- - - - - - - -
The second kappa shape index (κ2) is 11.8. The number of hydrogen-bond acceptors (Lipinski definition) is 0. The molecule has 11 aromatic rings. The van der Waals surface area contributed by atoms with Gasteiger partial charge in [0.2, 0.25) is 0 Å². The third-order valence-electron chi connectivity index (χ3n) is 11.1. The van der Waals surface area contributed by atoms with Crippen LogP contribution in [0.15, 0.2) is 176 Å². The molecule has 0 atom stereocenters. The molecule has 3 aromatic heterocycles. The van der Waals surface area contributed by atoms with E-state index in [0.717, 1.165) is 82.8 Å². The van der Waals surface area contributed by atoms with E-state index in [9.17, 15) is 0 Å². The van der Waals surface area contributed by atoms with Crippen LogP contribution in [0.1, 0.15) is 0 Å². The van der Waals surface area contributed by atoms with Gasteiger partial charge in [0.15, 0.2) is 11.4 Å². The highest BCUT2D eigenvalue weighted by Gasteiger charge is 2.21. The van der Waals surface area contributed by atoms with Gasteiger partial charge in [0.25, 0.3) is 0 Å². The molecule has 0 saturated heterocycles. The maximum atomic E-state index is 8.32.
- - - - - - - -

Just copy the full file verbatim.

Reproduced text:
The second kappa shape index (κ2) is 11.8. The number of hydrogen-bond acceptors (Lipinski definition) is 0. The molecule has 11 aromatic rings. The van der Waals surface area contributed by atoms with Gasteiger partial charge in [0.2, 0.25) is 0 Å². The third-order valence-electron chi connectivity index (χ3n) is 11.1. The van der Waals surface area contributed by atoms with Crippen LogP contribution in [0.15, 0.2) is 176 Å². The molecule has 0 atom stereocenters. The molecule has 3 aromatic heterocycles. The van der Waals surface area contributed by atoms with E-state index in [0.717, 1.165) is 82.8 Å². The van der Waals surface area contributed by atoms with E-state index in [9.17, 15) is 0 Å². The van der Waals surface area contributed by atoms with Crippen LogP contribution in [0.1, 0.15) is 0 Å². The van der Waals surface area contributed by atoms with Gasteiger partial charge in [0.15, 0.2) is 11.4 Å². The highest BCUT2D eigenvalue weighted by Gasteiger charge is 2.21. The van der Waals surface area contributed by atoms with Gasteiger partial charge in [0.25, 0.3) is 0 Å². The molecule has 0 saturated heterocycles. The maximum atomic E-state index is 8.32.